an industry. It is not always made clear, however, from what settings the estimates were drawn. There may often be substantial variability in compliance costs depending on the characteristics of the regulated entity, including its scale and the age of its plants and equipment. For example, a plant may be so old that it would be replaced anyway, and the newer plant’s design might already incorporate a technology that is consistent with the proposed rule. In other cases, the plant might be relatively new and at a much earlier point in the company’s capital replacement cycle. In still other cases, if the cost of compliance is too great, facilities may be closed. It is also possible that, unknown to the EPA, particular facilities may have already been targeted for closure by company management even without the arrival of the new environmental requirements. A lack of such information is a common problem in the area of regulation and adds to the total uncertainty. EPA typically conducts surveys of facilities to determine the different types of technologies that are in place (EPA, 1995, 2004b). Cost estimates are usually based on estimates of the changes that would be required in the different types of facilities to comply with the standards.
EPA’s decision documents rarely present a range of costs that represents the uncertainty in estimates of engineering costs,15 and often it is not clear what assumptions underlay the computation of those cost estimates. For example, the summary of a 2000 regulatory impact analysis for arsenic in drinking water included tables listing the monetized health benefits from avoided cases of bladder and lung cancers and containing estimated compliance costs (EPA, 2000b). The table with the monetized benefits contains lower and upper estimates of benefits, which were based on the lower and the upper estimates of bladder cases avoided. No estimates that took sources of uncertainty other than human health risks into account are displayed. Estimates of the costs were provided in the summary table for two discount rates (3 percent and 7 percent), for two different plant categories, and for four different maximum contaminant levels. No analysis of other factors was displayed. As a result, the estimates did not reflect the overall variability in the cost of complying with the rule. A first step in dealing with this source of uncertainty would have been greater transparency in how the estimates were derived.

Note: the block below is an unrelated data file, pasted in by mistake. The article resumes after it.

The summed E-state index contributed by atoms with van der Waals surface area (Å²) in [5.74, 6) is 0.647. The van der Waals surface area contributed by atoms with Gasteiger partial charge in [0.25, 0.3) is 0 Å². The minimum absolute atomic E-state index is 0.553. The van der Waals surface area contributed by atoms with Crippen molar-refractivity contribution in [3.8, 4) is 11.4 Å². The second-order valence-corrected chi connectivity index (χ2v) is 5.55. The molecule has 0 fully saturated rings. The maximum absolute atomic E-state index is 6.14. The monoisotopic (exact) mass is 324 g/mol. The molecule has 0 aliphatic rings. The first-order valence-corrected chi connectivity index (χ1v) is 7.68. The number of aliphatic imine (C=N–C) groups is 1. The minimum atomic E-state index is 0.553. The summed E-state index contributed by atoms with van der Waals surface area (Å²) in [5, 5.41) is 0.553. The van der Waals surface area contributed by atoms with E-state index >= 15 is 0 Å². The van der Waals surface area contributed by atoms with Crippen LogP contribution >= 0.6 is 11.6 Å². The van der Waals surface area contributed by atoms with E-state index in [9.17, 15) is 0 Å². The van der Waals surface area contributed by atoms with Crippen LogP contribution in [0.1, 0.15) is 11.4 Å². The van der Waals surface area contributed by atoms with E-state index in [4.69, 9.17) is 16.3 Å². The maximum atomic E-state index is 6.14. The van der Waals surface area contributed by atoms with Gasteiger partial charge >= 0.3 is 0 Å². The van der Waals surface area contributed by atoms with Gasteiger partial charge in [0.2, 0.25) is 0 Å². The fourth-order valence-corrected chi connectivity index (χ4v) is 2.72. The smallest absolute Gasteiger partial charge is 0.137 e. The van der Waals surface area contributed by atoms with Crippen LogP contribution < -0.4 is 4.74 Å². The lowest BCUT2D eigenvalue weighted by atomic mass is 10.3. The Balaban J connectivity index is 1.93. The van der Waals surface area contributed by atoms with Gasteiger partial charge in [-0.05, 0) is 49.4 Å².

In a report that includes separate evaluations by different authors of three of EPA’s regulatory impact analyses, Harrington et al. (2009) also cited a lack of consideration of the uncertainty in many parameters that affected the regulatory impact analysis.
The use of engineering models for estimating costs raises a number of other technical issues as well. Conceptually, the relevant compliance
15 Engineering costs include the costs of purchasing, installing, and operating the technologies to meet a standard.